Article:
The T:P and SI differed according to valsartan dosing time. Figure 3 provides additional information on the comparison between the treatment groups of the changes in diurnal, nocturnal, and 24-hour mean BP values after 3 months of therapy. Results comparable to those shown in Figures 1 and 2 reveal a borderline difference between the treatment groups in the effect of valsartan on the diurnal mean of SBP, but not on the diurnal mean of DBP. The effect of valsartan on the nocturnal and 24-hour means of SBP and DBP was similar and independent of treatment time. Figure 3 also shows that when valsartan was taken on awakening, the mean reduction in the diurnal and nocturnal BP means was similar (17.1 vs 16.0 mm Hg reduction in SBP, P=0.604; 11.1 vs 10.8 mm Hg reduction in DBP, P=0.855). However, when valsartan was taken at bedtime, the mean reduction in nocturnal BP was significantly greater than the mean reduction in diurnal BP (12.0 vs 17.9 mm Hg reduction in the diurnal and nocturnal mean SBP, respectively, P=0.009; 9.8 vs 13.3 mm Hg in the diurnal and nocturnal mean DBP, respectively, P=0.015). Accordingly, there was a highly significant average increase (P<0.001), by 5.5% and 6.3%, in the nocturnal decline in BP relative to the diurnal mean (an index of BP dipping15) only when valsartan was taken at bedtime (Figure 4). Thus, the reduction in the frequency of subjects who at baseline were nondippers by treatment with 160 mg/d valsartan daily for 3 months in the morning was only 12.5% (P=0.532); however, the reduction in the frequency of subjects who at baseline were nondippers was highly significant at 73.1% (P<0.001) when the same dose of valsartan was taken for 3 months at bedtime (Table).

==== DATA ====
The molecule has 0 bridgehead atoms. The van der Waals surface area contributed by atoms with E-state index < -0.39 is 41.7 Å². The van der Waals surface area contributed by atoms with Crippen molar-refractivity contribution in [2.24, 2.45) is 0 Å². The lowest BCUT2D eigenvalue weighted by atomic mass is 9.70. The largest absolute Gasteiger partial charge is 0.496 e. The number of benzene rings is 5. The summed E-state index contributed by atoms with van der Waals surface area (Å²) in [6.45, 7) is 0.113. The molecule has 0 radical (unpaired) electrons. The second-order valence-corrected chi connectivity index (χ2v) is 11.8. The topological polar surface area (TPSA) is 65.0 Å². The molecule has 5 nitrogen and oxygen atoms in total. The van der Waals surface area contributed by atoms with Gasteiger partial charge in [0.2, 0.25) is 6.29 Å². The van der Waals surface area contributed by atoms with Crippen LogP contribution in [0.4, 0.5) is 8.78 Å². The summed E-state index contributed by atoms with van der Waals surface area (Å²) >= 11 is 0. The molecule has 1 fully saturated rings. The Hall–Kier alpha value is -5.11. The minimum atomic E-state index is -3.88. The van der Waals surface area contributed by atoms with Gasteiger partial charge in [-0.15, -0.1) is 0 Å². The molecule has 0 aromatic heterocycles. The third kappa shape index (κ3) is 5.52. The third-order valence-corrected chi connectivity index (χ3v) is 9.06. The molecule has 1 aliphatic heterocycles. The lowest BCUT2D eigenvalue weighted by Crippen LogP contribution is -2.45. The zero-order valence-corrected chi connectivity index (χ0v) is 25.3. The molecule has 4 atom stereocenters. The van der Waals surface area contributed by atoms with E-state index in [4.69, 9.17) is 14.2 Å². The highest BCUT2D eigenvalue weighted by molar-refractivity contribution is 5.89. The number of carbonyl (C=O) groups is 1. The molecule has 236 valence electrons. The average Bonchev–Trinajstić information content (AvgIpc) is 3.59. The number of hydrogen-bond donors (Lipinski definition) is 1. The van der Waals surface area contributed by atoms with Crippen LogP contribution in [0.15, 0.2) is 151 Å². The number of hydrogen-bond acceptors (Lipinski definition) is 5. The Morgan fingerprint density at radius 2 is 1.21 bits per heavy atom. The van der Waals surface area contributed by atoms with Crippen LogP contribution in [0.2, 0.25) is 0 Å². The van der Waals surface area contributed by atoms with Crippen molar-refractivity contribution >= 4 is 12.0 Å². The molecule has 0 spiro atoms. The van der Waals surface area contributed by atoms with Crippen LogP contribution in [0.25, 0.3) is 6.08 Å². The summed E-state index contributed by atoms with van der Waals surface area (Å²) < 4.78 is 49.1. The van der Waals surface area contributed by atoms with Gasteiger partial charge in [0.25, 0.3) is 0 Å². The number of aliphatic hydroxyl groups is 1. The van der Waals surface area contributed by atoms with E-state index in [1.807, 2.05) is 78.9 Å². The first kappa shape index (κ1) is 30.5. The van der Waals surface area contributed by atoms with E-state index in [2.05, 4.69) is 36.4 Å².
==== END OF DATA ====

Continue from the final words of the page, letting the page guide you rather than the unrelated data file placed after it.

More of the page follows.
Figure 3. Effects on SBP (top) and DBP (bottom) of valsartan (160 mg/d) administered on awakening or at bedtime in subjects with stage 1 or 2 essential hypertension studied by 48-hour ambulatory monitoring before and after 3 months of treatment. Probability values are shown for comparison of effects between the 2 groups of subjects by ANOVA.